There is doubt that this issue will affect many today. People will continue to seek medical treatment and live or die as a result of their choice of treatment. What am I to do when faced with such a situation? I must answer some difficult questions. The key questions in this issue include: "Am I preserving life, or prolonging death?" "Will the patient who dies be a victim of euthanasia, or a victim of a fatal ailment?" "Am I taking a life, or allowing a natural death?" "Am I providing the patient with natural means of sustaining life (food, water, air), or artificial means?" "What are my intentions, to end a life prematurely, or to avoid death?" "Do I desire the removal of non-beneficial treatment, or death itself?" If you have to answer these difficult questions one day regarding the care of a loved one, you must remember your basic moral obligation: to prolong life, not to prolong death. This obligation is made clear in the next section.
Euthanasia, Is It Biblical?
When we turn to the religious community for answers to the problem of euthanasia we don't get much help. Both Catholics and Jews oppose the practice, but there are varying views among Protestants (Simpson, 18). Of course the religion of humanism is very much in favor of it, recognizing an "individual's right to die with dignity, euthanasia, and the right to suicide" (Claiborne quoting Humanist Manifesto II, 131). The answer to this difficult issue does not lie within medical, philosophical or theological theories, but within God's word. What we need to do in this case, as with any question, is go to the Bible for answers. We know that "it is appointed unto man to die once" (Hebrews 9:27). The question is, "When and how should man die?" It is clear from God's word that euthanasia is immoral. Why? Euthanasia, like abortion, infanticide, suicide or genocide, is intentional homicide or murder, and therefore immoral (Exodus 20:13).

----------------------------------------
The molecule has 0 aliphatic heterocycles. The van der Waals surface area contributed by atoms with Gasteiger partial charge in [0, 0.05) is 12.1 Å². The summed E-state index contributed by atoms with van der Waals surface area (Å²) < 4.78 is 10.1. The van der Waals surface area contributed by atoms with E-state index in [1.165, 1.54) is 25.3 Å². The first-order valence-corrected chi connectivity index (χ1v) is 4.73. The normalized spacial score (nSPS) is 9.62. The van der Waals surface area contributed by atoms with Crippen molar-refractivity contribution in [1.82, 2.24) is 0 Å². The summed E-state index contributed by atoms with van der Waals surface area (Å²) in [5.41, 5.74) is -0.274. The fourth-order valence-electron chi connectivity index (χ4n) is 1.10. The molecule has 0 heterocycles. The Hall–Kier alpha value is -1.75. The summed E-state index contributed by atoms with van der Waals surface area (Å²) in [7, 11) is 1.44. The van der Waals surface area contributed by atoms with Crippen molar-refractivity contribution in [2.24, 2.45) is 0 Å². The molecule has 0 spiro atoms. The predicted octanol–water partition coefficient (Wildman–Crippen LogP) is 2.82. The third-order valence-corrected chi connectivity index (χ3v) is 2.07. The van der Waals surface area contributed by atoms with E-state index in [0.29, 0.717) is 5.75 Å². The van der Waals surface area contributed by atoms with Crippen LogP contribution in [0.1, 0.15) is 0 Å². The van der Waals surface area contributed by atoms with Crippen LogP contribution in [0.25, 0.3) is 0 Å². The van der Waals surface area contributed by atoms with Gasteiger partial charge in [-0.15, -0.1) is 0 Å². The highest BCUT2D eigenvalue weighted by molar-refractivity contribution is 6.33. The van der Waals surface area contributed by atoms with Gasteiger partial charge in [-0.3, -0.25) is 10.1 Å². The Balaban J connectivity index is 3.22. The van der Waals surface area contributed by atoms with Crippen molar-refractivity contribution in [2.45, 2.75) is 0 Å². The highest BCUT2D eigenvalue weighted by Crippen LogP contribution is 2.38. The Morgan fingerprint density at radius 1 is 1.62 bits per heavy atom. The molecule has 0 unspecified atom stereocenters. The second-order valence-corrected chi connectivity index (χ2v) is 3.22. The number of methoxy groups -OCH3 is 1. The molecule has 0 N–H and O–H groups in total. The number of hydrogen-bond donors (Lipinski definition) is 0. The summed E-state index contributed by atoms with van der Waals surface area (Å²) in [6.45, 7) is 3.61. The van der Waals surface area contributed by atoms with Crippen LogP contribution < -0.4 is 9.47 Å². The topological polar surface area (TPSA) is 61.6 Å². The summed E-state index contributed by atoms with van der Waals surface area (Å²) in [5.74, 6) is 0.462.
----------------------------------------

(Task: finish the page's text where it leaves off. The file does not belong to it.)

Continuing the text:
First, let's take the case of King Saul who was mortally wounded in battle and begged his armor-bearing to take his life. When Saul's servant refused, Saul attempted suicide (1 Samuel 31:1-6). Later when an Amalekite passed by, Saul begged him to take his life and the Amalekite did so with good motives. The Amalekite was later judged for "putting forth his hand to destroy" (2 Samuel 1:1-16). The case of Abimelech is similar (Judges 9:50-57). We find here that killing, regardless of the request by the one suffering, and regardless of the good motives of the one doing the killing, is immoral.
Second, we are given positive Biblical principles that address the specific situation of old age. We have a Biblical command to care for the aged and not abandon them (Deuteronomy 28:50; Leviticus 19:32; Isaiah 1:23; Matthew 15:3-5; Ephesians 6:2; James 1:27; 1 Timothy 5:4,8). We would do well to remember the words in the Psalmist's prayer to God: "Do not cast me off in the time of old age; Do not forsake me when my strength faileth" (Psalm 71:9). Remember also the wisdom of Solomon: "Deliver those who are being taken away to death, And those who are staggering to slaughter. O hold them back" (Proverbs 24:11).